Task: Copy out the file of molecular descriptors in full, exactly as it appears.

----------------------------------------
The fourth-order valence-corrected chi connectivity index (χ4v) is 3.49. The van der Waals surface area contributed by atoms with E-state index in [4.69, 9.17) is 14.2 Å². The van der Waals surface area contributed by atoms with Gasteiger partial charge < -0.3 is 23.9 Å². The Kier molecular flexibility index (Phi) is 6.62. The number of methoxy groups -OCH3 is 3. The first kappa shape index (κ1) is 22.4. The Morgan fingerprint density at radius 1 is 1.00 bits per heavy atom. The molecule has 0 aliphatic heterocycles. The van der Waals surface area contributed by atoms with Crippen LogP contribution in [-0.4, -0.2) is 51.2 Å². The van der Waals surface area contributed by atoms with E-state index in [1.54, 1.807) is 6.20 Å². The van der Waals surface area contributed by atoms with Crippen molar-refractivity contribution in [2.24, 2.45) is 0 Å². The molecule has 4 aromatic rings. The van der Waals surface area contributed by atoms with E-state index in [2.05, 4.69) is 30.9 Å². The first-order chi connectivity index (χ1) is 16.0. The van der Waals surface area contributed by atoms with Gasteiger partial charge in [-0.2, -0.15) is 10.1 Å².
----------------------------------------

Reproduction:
The fourth-order valence-corrected chi connectivity index (χ4v) is 3.49. The van der Waals surface area contributed by atoms with E-state index in [4.69, 9.17) is 14.2 Å². The van der Waals surface area contributed by atoms with Gasteiger partial charge < -0.3 is 23.9 Å². The Kier molecular flexibility index (Phi) is 6.62. The number of methoxy groups -OCH3 is 3. The first kappa shape index (κ1) is 22.4. The Morgan fingerprint density at radius 1 is 1.00 bits per heavy atom. The molecule has 0 aliphatic heterocycles. The van der Waals surface area contributed by atoms with Crippen LogP contribution in [-0.4, -0.2) is 51.2 Å². The van der Waals surface area contributed by atoms with E-state index in [1.54, 1.807) is 6.20 Å². The van der Waals surface area contributed by atoms with Crippen molar-refractivity contribution in [2.24, 2.45) is 0 Å². The molecule has 4 aromatic rings. The van der Waals surface area contributed by atoms with E-state index in [2.05, 4.69) is 30.9 Å². The first-order chi connectivity index (χ1) is 16.0. The van der Waals surface area contributed by atoms with Gasteiger partial charge in [-0.2, -0.15) is 10.1 Å².